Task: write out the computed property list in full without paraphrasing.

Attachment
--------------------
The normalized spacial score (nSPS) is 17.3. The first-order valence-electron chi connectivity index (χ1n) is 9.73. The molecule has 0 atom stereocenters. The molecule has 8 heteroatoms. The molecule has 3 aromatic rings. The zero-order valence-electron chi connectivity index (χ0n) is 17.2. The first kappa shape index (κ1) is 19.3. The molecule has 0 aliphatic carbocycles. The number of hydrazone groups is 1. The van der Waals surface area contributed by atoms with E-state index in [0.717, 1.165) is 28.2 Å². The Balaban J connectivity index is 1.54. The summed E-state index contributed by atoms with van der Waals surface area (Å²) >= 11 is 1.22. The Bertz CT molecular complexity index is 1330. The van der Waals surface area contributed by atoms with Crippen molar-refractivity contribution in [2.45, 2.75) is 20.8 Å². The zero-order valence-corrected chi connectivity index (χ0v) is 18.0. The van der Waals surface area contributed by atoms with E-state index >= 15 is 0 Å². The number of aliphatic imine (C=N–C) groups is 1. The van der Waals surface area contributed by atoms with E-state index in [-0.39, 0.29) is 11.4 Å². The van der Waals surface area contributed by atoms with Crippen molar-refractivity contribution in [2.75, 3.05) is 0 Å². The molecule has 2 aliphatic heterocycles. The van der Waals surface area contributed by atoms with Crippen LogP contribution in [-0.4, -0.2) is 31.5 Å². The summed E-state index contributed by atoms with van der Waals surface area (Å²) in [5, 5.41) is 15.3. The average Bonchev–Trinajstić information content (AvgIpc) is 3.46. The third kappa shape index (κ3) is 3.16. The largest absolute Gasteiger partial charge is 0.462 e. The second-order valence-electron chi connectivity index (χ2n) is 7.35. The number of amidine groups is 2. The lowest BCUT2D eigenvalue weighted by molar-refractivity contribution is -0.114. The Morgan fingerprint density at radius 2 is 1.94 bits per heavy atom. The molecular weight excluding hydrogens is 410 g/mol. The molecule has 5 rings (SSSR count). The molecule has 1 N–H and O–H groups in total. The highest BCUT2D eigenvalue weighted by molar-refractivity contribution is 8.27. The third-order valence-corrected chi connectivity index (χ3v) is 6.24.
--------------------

The normalized spacial score (nSPS) is 17.3. The first-order valence-electron chi connectivity index (χ1n) is 9.73. The molecule has 0 atom stereocenters. The molecule has 8 heteroatoms. The molecule has 3 aromatic rings. The zero-order valence-electron chi connectivity index (χ0n) is 17.2. The first kappa shape index (κ1) is 19.3. The molecule has 0 aliphatic carbocycles. The number of hydrazone groups is 1. The van der Waals surface area contributed by atoms with E-state index in [0.717, 1.165) is 28.2 Å². The Balaban J connectivity index is 1.54. The summed E-state index contributed by atoms with van der Waals surface area (Å²) >= 11 is 1.22. The Bertz CT molecular complexity index is 1330. The van der Waals surface area contributed by atoms with Crippen molar-refractivity contribution in [2.45, 2.75) is 20.8 Å². The zero-order valence-corrected chi connectivity index (χ0v) is 18.0. The van der Waals surface area contributed by atoms with E-state index >= 15 is 0 Å². The number of aliphatic imine (C=N–C) groups is 1. The van der Waals surface area contributed by atoms with E-state index in [-0.39, 0.29) is 11.4 Å². The van der Waals surface area contributed by atoms with Crippen molar-refractivity contribution in [2.75, 3.05) is 0 Å². The molecule has 2 aliphatic heterocycles. The van der Waals surface area contributed by atoms with Crippen LogP contribution in [-0.4, -0.2) is 31.5 Å². The summed E-state index contributed by atoms with van der Waals surface area (Å²) in [5, 5.41) is 15.3. The average Bonchev–Trinajstić information content (AvgIpc) is 3.46. The third kappa shape index (κ3) is 3.16. The largest absolute Gasteiger partial charge is 0.462 e. The second-order valence-electron chi connectivity index (χ2n) is 7.35. The number of amidine groups is 2. The lowest BCUT2D eigenvalue weighted by molar-refractivity contribution is -0.114. The Morgan fingerprint density at radius 2 is 1.94 bits per heavy atom. The molecular weight excluding hydrogens is 410 g/mol. The molecule has 5 rings (SSSR count). The molecule has 1 N–H and O–H groups in total. The highest BCUT2D eigenvalue weighted by molar-refractivity contribution is 8.27. The third-order valence-corrected chi connectivity index (χ3v) is 6.24.